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Viacom May Split Itself in Two

Cable TV Assets Would Become Their Own Separately Traded Company

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NEW YORK (AdAge.com) -- The media giant Viacom is considering the possibility of dividing its business into two separately traded public companies, according to chairman and CEO Sumner Redstone.

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Mr. Redstone made the announcement late today, explaining the concept as grouping CBS, Infinity Broadcasting and the outdoor advertising division into one company, and its cable assets, including MTV, Nickelodeon and VH1, into another.

'Various alternatives'
"I have for several months been considering various alternatives to maximize our business opportunities in a way that would best serve our shareholders," Mr. Redstone said in a statement. "It is clear that, despite our success in operating our businesses for maximum return, Viacom's businesses have inherently different growth characteristics and investment attributes that appeal to different types of investors."

The move could be seen as a response to a declining stock value. For its most recently reported quarter, Viacom posted a net loss of $18.4 billion for the fourth quarter of 2004, compared with a net loss of $385.4 million in the same period last year. For the full year Viacom reported a net loss of $17.4 billion vs. net income of $1.4 billion in the previous year.

Likely the "different growth characteristics" he was referring to include the slowed growth of both Infinity Broadcasting and the outdoor division. On the other hand fourth-quarter ad revenues for Viacom's cable networks grew 15% to $1.9 billion. Those properties are much sought after by advertisers because they target a wide audience, including advertiser-coveted teens, young men and children. Fourth-quarter ad revenue growth was 5% for broadcast networks CBS and UPN.

Stock languishing
Merrill Lynch media analyst Jessica Reif Cohen said in a report issued earlier today that "if the stock continues to languish below what we consider to be fair value, we believe Viacom should consider breaking up the company to unlock the underlying value of the company's assets."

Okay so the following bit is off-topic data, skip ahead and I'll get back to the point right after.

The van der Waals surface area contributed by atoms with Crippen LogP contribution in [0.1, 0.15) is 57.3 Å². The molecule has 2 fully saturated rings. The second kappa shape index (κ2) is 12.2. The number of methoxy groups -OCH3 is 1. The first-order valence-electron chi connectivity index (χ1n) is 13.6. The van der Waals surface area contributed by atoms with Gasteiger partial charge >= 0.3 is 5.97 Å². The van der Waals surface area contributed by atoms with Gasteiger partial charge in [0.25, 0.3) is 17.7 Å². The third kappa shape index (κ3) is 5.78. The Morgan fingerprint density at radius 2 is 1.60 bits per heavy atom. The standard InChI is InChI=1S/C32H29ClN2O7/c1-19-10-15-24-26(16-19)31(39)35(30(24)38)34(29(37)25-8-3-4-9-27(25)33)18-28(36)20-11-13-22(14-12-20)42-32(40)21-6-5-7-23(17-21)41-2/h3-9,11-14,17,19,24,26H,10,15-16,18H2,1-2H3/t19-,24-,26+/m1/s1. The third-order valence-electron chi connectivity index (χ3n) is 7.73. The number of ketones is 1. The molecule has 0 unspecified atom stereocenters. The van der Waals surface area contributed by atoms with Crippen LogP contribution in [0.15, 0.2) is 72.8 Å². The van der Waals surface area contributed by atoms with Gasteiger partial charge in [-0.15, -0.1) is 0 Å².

"It's a pretty complex situation," said Jim Goss, analyst at Chicago-based Barrington Research. "They've already functionally divided up the company into those sections, each with a very capable leader."

Les Moonves would lead the broadcast, radio and outdoor division, while Tom Freston, would head the cable networks, a split akin to their current roles as co-president and co-chief operating officer at Viacom. Mr. Redstone split their responsibilities after Mel Karmazin left Viacom for Sirius Satellite Radio.

Wall Street approves
Wall Street responded positively to the news; Viacom's shares surged $2.71 a share before closing at $37. In after-market trading, the stock continued to head north, trading at $39.45 after 6 p.m. but still down from a 52-week high of $42.32.

Speculation that Mr. Redstone would like to bulk up his cable offerings and shed some of the other Viacom divisions continues. Liberty Media Corp. is shedding his 50% stake in Discovery Communications, which includes the Discovery Channel, TLC, Animal Planet and the Travel Channel, and could be potential target for Viacom.

Cablevision not in future
One group of cable assets that will not likely become part of Viacom's portfolio are those owned by Cablevision, including AMC, WE, IFC and Fuse. According to Newsday, reporting from the Bear, Stearns Media Conference in Palm Springs, Fla., Mr. Redstone cited Cablevision Chairman Charles Dolan's tough negotiations as the chief deterrent.

At the conference, Mr. Sumner also reported Viacom has received interest in its Simon & Schuster publishing division, is considering selling its Paramount theme parks and will auction off a Canadian movie theater chain.

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